This potato cooling process, during which a delicate balance of doors, condensers and humidifiers constantly monitor the temperatures and humidity, all fully automated by the Multiserver.

The process of storing potatoes and the different temperatures during storage

Storage itself is, in fact, the easiest thing to do.

It involves constantly keeping the potatoes: at the right temperature for their final use; at 90% relative humidity; at a regularly checked CO2 level; and in total darkness.

All of this also requires using the turbines as little as possible.

The final destination of the potato determines its storage temperature.

The different cold storage temperatures for potatoes depending on the final destination of the potato.

Potatoes to produce

crisps (chips)

Potatoes to make crisps (chips)

Stored between 7 and 10° C.

Potatoes to produce

chips (fries)

Potatoes to make chips (fries)

Stored between 5 and 6° C.

Potatoes for

fresh consumption

Potatoes for fresh consumption

Stored between 4 and 7° C.

Potatoes stored for

Seed potatoes

Seed potatoes

Stored between 4 and 5° C.

Potatoes to produce

starch and flakes

<p>Stored between 4 and 5° C.</p>

Stored between 4 and 5° C.

When potatoes are chilled to below 5 to 8° Celsius, their starches become sugars, known as reducing sugars.

These reducing sugars are the main cause of the brown discolouration, bitter taste and limpness of chips and fries if the potatoes are reheated incorrectly after storage.

This is known as the Maillard reaction.

The Maillard reaction is worth knowing about, because it can help to avoid poor quality crisps and chips.

The process of increasing the temperature of potatoes at the end of storage.

Once the storage period is over, the temperature of the potatoes must be increased, for two reasons:

  1. To give the reducing sugars the opportunity to reconstitute the starches and avoid the Maillard reaction.
  2. To avoid produce condensation when leaving the storage facility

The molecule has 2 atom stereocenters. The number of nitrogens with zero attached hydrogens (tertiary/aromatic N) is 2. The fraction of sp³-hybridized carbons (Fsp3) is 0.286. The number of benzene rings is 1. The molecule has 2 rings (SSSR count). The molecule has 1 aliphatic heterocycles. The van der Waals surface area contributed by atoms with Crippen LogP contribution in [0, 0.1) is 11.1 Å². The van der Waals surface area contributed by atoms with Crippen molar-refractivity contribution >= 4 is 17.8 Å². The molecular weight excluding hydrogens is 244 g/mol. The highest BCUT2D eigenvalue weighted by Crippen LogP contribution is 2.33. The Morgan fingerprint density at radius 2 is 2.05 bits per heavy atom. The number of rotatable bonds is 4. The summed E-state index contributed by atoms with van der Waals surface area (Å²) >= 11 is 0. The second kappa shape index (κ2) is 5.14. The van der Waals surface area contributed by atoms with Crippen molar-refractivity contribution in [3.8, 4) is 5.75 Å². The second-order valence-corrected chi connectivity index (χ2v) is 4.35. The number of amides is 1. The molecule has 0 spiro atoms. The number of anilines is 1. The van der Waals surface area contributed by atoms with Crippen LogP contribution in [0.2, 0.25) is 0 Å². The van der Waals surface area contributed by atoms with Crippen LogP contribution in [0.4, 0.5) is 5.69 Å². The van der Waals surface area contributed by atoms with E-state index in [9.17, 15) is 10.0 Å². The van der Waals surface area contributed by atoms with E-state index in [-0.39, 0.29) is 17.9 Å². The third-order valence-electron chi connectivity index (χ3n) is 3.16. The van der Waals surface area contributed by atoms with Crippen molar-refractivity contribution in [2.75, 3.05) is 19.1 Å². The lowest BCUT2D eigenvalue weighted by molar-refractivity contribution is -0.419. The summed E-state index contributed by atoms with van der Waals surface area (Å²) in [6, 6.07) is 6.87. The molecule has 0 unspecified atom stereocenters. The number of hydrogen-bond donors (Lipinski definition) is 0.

This process of increasing the temperature of the potatoes at the end of the storage period is almost the opposite of the process of decreasing their temperature.

Once again, this process is fully automated by the Multiserver.

Potato germination during storage.

A word of warning

Potatoes stored below 5° Celsius do not sprout.

Potatoes stored above 5° Celsius do sprout.

The higher the storage temperature, the more chance of germination, which creates serious problems resulting in significant losses.

There are a number of commercial products in the form of gases and powders which can combat tuber sprouting.

To find out more information, please visit:

  1. CIPC Sprout Inhibitor

Most information on this topic is in English or Dutch.

1. Dry the potatoes, to remove their external moisture.

2. Cure the potatoes at a relatively high temperature, so that any wounds suffered during harvest and transport are cured. That said, if any potatoes are infected with Phytophthora, they must not be cured in order to prevent the blight from spreading.

3. Once they are cured, the temperature of the potatoes must be gently lowered to the final required storage temperature, which is between 4 and 10 degrees, depending on the final destination of the potatoes.

4. Keep the potatoes at a constant temperature, with around 90% relative humidity, in total darkness and with monitored CO2 levels, for months at a time.

5. In addition, before their removal from the cold store, the potatoes must be gradually returned to room temperature, to avoid condensation and the Maillard reaction.